A construction worker stands on a lift at new housing on April 22 in Bozeman.

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Building more houses likely won’t solve Bozeman’s housing problem alone.

That was the message Donald Elliott, with Denver-based Clarion Associates, gave this week to a joint meeting of Planning Board and Zoning Commission. Clarion Associates is contracted by the city to audit its development codes.

An oft-cited study from 2019 holds that between 5,400 and 6,340 additional units will need to be added to Bozeman’s housing stock to accommodate the rocketing growth that is anticipated to continue.

Elliott said just focusing on new development is not itself a solution.

“You can’t build your way out of this problem,” Elliott said. “Housing stock only expands 5% a year, less than that. Any serious effort to think about adding affordability has got to take a hard look at the housing that’s already been built and how you’re going to allow that housing stock to be used in more creative ways.”

Elliott attended the meeting Monday with the Zoning Commission and Planning Board to discuss Bozeman’s code audit focused on creating and preserving affordable housing.

Elliott and his firm have been contracted to review the entire code and recommend revisions, particularly on the planned unit development portion and the affordable housing ordinance.

The affordable housing ordinance took a hit earlier this month when Gov. Greg Gianforte signed a bill outlawing inclusionary zoning, prohibiting local governments from requiring developers to pay a fee that would go to providing homes at specified prices or for people in specific income levels.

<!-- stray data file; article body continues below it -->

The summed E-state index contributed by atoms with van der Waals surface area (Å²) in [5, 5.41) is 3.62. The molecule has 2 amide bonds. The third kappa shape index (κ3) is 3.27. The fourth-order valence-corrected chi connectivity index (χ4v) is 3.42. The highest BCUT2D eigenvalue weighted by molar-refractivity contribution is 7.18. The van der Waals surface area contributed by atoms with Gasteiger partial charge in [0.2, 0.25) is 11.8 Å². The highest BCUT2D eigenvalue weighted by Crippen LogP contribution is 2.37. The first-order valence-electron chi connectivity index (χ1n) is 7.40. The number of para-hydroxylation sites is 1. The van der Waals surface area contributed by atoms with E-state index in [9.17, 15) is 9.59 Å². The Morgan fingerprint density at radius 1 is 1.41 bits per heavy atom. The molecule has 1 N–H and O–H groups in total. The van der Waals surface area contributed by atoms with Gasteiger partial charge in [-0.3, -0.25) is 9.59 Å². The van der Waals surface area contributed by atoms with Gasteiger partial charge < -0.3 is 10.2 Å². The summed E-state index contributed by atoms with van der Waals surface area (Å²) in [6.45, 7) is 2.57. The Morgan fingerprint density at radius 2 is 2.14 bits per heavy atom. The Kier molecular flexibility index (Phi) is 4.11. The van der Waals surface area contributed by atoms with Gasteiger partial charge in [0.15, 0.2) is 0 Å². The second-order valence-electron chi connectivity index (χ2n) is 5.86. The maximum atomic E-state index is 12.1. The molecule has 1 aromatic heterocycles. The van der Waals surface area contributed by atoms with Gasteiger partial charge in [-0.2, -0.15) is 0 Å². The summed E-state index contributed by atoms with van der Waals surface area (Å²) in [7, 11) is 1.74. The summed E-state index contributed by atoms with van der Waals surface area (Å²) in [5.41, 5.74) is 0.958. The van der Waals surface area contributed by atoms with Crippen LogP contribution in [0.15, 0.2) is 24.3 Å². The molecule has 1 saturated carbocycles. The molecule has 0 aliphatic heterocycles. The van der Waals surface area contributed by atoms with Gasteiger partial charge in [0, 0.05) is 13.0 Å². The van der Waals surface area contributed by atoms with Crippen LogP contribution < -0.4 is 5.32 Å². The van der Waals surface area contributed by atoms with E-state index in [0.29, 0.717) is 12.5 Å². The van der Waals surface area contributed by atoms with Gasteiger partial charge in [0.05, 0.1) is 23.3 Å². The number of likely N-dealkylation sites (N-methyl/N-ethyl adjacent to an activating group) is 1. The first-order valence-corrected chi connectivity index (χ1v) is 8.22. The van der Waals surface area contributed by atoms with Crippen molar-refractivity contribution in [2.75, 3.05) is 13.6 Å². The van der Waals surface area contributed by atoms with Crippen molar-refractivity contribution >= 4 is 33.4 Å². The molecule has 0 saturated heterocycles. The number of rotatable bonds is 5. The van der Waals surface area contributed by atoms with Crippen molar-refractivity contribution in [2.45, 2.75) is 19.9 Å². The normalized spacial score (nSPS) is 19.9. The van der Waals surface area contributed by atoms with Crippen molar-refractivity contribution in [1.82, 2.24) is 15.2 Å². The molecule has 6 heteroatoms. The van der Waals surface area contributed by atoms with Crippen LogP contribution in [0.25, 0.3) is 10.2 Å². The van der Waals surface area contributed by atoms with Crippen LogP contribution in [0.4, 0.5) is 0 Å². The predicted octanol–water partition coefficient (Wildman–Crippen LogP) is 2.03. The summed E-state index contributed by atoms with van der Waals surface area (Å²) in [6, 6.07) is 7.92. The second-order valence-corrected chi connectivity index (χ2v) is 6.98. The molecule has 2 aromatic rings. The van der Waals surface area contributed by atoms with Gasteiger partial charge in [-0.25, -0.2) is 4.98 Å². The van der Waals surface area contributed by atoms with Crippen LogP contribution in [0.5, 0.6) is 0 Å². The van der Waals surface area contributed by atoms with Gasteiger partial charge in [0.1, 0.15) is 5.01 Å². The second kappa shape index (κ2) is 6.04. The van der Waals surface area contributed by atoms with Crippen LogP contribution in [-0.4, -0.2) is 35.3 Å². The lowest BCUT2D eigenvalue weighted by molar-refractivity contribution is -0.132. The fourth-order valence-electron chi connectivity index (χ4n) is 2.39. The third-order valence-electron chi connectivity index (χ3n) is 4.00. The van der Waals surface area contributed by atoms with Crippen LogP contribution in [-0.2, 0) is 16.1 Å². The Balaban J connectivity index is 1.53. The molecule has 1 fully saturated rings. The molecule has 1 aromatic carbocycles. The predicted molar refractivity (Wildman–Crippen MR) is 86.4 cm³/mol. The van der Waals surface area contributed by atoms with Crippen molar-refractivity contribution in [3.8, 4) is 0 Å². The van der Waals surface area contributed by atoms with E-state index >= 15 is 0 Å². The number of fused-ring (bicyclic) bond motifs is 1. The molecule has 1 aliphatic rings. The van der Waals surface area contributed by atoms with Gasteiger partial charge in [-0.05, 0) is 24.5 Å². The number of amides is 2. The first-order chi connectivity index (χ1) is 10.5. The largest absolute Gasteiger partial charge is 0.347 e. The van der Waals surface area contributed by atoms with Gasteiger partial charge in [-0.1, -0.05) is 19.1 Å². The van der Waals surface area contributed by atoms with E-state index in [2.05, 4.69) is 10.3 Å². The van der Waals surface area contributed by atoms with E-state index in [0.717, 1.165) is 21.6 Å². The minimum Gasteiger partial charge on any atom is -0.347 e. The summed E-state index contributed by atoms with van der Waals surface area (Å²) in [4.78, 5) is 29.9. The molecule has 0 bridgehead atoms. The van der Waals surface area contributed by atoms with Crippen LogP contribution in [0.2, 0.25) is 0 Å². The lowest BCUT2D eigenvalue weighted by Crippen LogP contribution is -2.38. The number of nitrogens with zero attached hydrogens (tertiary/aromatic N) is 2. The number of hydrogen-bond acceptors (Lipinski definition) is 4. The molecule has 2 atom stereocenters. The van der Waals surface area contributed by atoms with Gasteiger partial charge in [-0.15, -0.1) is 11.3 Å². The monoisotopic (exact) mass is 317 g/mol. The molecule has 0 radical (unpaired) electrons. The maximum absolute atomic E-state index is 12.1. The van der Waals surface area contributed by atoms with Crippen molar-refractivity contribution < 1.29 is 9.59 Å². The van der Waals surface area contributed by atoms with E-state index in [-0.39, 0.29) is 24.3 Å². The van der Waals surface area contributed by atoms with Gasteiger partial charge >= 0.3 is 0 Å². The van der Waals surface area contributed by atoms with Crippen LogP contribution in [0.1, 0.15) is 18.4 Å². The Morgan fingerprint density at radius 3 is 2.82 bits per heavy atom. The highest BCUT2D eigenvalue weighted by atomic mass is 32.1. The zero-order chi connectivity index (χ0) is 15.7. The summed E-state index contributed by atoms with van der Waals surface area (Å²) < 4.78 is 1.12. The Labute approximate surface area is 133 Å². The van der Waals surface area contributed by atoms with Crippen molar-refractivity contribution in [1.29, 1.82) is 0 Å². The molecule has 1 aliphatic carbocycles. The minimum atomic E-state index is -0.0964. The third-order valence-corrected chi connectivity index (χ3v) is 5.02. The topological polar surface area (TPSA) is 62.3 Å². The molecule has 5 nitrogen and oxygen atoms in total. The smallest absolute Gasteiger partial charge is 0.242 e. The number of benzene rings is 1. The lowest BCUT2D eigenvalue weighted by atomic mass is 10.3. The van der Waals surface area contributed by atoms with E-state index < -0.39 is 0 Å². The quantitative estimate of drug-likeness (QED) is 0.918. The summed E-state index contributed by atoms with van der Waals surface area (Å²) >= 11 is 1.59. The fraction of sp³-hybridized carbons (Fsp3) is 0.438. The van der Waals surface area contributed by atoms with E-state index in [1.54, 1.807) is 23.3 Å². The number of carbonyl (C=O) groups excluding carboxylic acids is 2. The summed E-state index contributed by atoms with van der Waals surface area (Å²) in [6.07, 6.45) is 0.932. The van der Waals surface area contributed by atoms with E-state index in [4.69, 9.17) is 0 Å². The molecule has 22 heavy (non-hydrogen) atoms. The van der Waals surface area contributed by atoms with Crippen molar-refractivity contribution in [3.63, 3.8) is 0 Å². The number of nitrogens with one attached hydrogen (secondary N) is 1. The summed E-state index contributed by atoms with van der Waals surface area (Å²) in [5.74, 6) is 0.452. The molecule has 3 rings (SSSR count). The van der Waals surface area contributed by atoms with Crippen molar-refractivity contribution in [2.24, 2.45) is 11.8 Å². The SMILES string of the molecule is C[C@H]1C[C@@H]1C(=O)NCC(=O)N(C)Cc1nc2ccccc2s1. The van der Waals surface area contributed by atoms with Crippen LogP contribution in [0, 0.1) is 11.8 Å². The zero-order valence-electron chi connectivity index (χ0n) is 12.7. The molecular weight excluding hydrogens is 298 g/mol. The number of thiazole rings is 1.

Feedback from Monday’s meeting, a previous meeting with developers and a general public meeting will play into recommendations on rewriting parts of the code.

Though he offered a warning at the end of the meeting, Elliott said addressing issues with Bozeman’s burdensome building development code is still worthwhile.

“Yes, you have to help people build. Yes, it’s part of the solution,” Elliott said. “And if you do not consider more flexible use of the existing housing stock, you will not get there … it probably can’t be done.”

The affordable housing ordinance should be considered an “add-on” to the overall development codes, Elliott said.

“It is those basic rules of who can build what where under what conditions and with whose approval in Bozeman, that’s where you’re going to make progress on affordable housing,” Elliott said. “The AHO is important, but it is not as important as getting the fundamental rules right.”

Elliott said Bozeman’s code is confusing and in need of some work. Planning Board chair Henry Happel, along with others, agreed with Elliott.

“I think this code is kind of like a coral reef, where new provisions just accreted on top of older provisions, and newer provisions accreted on top of that and so here’s where we’ve got to at this point, and it needs some help,” Happel said.

During the meeting, planning and zoning board members questioned Elliott on different affordable housing strategies and offered suggestions of areas in the code that need to be addressed.

Members suggested taking a look at the code’s parking, landscaping and open space requirements, how to discourage projects that would reduce existing housing density and how to add housing that is not only dense, but affordable.

A third public meeting with Clarion is scheduled for Monday, and the firm is set to offer its recommendations to the city in the coming months.

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Nora Shelly can be reached at or 406-582-2607.

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